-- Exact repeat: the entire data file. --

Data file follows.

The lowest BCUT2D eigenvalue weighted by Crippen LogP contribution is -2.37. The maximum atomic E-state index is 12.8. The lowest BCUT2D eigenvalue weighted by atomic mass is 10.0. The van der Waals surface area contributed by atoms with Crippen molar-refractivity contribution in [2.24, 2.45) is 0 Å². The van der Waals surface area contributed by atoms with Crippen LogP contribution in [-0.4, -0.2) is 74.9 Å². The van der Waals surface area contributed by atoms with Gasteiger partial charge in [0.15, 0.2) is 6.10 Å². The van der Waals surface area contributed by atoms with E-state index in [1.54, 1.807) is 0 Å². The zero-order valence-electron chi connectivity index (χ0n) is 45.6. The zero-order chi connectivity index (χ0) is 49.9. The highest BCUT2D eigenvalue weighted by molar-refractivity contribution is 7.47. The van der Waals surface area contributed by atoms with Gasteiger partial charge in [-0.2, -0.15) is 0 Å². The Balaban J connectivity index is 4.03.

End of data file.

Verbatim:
The lowest BCUT2D eigenvalue weighted by Crippen LogP contribution is -2.37. The maximum atomic E-state index is 12.8. The lowest BCUT2D eigenvalue weighted by atomic mass is 10.0. The van der Waals surface area contributed by atoms with Crippen molar-refractivity contribution in [2.24, 2.45) is 0 Å². The van der Waals surface area contributed by atoms with Crippen LogP contribution in [-0.4, -0.2) is 74.9 Å². The van der Waals surface area contributed by atoms with Gasteiger partial charge in [0.15, 0.2) is 6.10 Å². The van der Waals surface area contributed by atoms with E-state index in [1.54, 1.807) is 0 Å². The zero-order valence-electron chi connectivity index (χ0n) is 45.6. The zero-order chi connectivity index (χ0) is 49.9. The highest BCUT2D eigenvalue weighted by molar-refractivity contribution is 7.47. The van der Waals surface area contributed by atoms with Gasteiger partial charge in [-0.2, -0.15) is 0 Å². The Balaban J connectivity index is 4.03.